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Proceedings Paper

Characteristics of an ultrafast x-ray streak camera
Author(s): Ronnie L. Shepherd; Rex Booth; Dwight F. Price; Mark Whitman Bowers; Don A. Swan; James D. Bonlie; Bruce KF Young; James Dunn; William E. White; Richard E. Stewart
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Paper Abstract

The detection and temporal dispersion of the x rays using x ray streak cameras has been limited to a resolution of 2 ps, primarily due to the transit time dispersion of the electrons between the photocathode and the acceleration grid. The transit time spread of the electrons traveling from the photocathode to the acceleration grid is inversely proportional to the accelerating field. By increasing the field by a factor of 7, we have minimized the effects of transit time dispersion in the photocathode/accelerating grid region and produce an x-ray streak camera with sub-picosecond temporal resolution (approximately equals 900 fs). The streak camera has been calibrated using a Michelson interferometer and 100 fs, 400 nm laser light. Time resolved x-ray data is shown from an aluminum target heated at 1018 W/cm2 with a 100 fs, 400 nm laser.

Paper Details

Date Published: 12 July 1994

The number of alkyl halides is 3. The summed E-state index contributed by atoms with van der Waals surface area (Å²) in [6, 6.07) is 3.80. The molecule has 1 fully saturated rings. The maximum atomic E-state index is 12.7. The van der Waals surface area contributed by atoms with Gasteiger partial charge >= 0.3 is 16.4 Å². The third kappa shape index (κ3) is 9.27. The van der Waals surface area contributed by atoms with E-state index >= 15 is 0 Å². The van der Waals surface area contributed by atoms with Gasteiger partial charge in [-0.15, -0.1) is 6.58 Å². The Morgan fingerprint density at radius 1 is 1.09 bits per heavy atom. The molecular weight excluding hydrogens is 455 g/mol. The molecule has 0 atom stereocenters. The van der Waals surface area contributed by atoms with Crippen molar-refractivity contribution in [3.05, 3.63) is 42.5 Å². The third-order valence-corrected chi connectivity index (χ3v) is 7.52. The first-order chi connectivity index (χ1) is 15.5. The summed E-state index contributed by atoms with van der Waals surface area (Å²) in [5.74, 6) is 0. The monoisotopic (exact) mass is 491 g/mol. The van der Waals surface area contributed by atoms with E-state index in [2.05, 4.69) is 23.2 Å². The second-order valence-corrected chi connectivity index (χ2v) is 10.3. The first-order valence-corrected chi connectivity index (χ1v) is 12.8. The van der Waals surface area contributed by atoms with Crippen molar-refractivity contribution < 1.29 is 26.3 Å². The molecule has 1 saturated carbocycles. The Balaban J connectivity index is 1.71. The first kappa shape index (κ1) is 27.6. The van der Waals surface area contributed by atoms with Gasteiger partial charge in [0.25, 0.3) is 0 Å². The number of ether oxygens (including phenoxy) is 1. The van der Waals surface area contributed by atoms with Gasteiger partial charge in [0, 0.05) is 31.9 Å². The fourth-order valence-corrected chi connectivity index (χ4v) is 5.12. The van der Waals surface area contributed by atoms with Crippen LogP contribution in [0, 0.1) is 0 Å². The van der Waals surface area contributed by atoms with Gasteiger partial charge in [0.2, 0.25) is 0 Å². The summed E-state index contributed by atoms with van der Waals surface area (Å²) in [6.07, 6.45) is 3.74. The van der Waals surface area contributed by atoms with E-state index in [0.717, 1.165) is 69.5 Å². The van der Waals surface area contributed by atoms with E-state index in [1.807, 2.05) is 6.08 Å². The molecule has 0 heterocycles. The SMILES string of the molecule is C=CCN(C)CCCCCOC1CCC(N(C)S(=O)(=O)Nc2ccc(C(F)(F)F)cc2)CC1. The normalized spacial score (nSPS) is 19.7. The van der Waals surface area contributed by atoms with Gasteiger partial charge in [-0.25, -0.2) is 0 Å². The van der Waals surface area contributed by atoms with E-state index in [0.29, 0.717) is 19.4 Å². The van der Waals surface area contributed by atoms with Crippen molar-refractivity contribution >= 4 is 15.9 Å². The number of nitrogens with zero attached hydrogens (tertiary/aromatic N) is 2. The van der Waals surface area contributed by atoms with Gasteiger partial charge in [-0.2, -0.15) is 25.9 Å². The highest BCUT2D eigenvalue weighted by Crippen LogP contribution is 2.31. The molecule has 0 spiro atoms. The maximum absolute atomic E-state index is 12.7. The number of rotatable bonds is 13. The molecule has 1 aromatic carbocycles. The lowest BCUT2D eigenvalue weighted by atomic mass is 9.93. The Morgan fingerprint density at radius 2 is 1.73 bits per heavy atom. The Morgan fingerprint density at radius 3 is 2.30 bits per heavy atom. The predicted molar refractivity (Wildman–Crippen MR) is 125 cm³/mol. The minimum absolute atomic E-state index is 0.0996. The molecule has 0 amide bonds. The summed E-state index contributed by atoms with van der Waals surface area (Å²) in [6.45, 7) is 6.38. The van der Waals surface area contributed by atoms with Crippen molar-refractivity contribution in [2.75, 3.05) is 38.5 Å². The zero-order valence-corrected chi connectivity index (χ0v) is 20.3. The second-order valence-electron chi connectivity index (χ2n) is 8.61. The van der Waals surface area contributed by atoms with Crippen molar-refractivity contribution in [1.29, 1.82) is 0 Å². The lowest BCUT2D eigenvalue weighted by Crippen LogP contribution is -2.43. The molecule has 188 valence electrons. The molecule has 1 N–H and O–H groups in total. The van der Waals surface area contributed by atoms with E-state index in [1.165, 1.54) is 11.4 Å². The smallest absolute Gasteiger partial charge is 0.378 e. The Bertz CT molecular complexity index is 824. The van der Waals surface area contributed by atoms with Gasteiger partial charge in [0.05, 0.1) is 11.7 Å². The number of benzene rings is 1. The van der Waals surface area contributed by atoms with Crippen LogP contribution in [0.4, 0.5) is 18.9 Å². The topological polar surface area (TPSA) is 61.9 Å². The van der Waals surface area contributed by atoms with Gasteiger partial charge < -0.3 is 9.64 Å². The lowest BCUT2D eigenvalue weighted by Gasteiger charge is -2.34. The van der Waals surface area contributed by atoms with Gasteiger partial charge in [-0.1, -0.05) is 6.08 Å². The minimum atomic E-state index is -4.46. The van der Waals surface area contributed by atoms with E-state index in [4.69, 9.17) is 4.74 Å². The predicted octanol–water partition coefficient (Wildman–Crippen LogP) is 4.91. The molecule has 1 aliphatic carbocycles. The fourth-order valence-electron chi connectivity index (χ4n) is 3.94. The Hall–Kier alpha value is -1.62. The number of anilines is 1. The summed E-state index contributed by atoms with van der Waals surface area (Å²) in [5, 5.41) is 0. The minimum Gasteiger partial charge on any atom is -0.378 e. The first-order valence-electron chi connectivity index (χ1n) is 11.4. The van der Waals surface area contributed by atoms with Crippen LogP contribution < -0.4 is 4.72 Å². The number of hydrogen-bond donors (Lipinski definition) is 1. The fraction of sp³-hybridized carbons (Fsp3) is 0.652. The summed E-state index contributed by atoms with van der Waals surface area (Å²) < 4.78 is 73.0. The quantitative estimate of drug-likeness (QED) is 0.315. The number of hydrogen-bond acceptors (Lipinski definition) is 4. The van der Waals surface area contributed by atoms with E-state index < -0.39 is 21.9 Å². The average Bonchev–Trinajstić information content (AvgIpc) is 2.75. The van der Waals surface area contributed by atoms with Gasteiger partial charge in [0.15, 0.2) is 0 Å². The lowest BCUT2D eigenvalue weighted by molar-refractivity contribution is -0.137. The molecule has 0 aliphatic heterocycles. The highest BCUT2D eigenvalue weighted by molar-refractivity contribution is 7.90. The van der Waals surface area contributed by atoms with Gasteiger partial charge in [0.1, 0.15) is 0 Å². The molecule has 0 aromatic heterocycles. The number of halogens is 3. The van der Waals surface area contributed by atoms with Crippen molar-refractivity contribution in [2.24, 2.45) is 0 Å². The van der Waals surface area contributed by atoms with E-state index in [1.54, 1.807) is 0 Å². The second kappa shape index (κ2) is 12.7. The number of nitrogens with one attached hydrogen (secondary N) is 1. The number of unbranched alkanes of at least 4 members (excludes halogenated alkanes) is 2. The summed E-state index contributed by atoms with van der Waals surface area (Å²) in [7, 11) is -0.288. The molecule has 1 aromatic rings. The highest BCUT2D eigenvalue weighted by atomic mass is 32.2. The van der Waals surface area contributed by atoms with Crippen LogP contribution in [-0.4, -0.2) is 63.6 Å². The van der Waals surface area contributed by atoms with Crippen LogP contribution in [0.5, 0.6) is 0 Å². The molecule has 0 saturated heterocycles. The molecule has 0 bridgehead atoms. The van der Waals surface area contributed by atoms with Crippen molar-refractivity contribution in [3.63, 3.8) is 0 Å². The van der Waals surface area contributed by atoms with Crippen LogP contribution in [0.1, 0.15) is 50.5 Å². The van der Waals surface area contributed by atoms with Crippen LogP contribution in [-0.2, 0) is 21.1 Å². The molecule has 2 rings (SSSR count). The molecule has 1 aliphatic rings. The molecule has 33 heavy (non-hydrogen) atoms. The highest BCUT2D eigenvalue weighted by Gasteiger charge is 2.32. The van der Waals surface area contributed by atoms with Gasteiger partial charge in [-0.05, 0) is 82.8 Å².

PDF: 7 pages
Proc. SPIE 2278, X-Ray and UV Detectors, (12 July 1994); doi: 10.1117/12.180003
Show Author Affiliations
Ronnie L. Shepherd, Lawrence Livermore National Lab. (United States)
Rex Booth, Lawrence Livermore National Lab. (United States)
Dwight F. Price, Lawrence Livermore National Lab. (United States)
Mark Whitman Bowers, Lawrence Livermore National Lab. (United States)
Don A. Swan, Lawrence Livermore National Lab. (United States)
James D. Bonlie, Lawrence Livermore National Lab. (United States)
Bruce KF Young, Lawrence Livermore National Lab. (United States)
James Dunn, Lawrence Livermore National Lab. (United States)
William E. White, Lawrence Livermore National Lab. (United States)
Richard E. Stewart, Lawrence Livermore National Lab. (United States)


Published in SPIE Proceedings Vol. 2278:
X-Ray and UV Detectors
Richard B. Hoover; Mark W. Tate, Editor(s)

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